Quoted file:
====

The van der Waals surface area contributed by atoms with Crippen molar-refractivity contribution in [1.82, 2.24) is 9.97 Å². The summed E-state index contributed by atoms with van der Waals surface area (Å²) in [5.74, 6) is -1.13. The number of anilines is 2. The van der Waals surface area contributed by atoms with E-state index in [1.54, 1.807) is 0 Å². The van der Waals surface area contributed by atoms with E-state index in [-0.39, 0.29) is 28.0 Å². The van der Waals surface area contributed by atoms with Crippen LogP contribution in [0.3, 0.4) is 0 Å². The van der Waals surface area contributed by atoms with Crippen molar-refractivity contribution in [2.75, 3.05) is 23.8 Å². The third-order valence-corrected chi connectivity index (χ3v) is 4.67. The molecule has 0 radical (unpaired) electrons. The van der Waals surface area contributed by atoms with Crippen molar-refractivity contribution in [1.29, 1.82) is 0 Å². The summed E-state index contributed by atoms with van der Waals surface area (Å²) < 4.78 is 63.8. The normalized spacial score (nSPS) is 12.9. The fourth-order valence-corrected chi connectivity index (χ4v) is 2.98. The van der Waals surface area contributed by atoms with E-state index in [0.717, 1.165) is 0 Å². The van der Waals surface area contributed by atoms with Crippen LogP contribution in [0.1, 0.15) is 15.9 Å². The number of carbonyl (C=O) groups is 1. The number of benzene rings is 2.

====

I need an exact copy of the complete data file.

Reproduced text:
The van der Waals surface area contributed by atoms with Crippen molar-refractivity contribution in [1.82, 2.24) is 9.97 Å². The summed E-state index contributed by atoms with van der Waals surface area (Å²) in [5.74, 6) is -1.13. The number of anilines is 2. The van der Waals surface area contributed by atoms with E-state index in [1.54, 1.807) is 0 Å². The van der Waals surface area contributed by atoms with E-state index in [-0.39, 0.29) is 28.0 Å². The van der Waals surface area contributed by atoms with Crippen LogP contribution in [0.3, 0.4) is 0 Å². The van der Waals surface area contributed by atoms with Crippen molar-refractivity contribution in [2.75, 3.05) is 23.8 Å². The third-order valence-corrected chi connectivity index (χ3v) is 4.67. The molecule has 0 radical (unpaired) electrons. The van der Waals surface area contributed by atoms with Crippen molar-refractivity contribution in [1.29, 1.82) is 0 Å². The summed E-state index contributed by atoms with van der Waals surface area (Å²) < 4.78 is 63.8. The normalized spacial score (nSPS) is 12.9. The fourth-order valence-corrected chi connectivity index (χ4v) is 2.98. The van der Waals surface area contributed by atoms with E-state index in [0.717, 1.165) is 0 Å². The van der Waals surface area contributed by atoms with Crippen LogP contribution in [0.1, 0.15) is 15.9 Å². The number of carbonyl (C=O) groups is 1. The number of benzene rings is 2.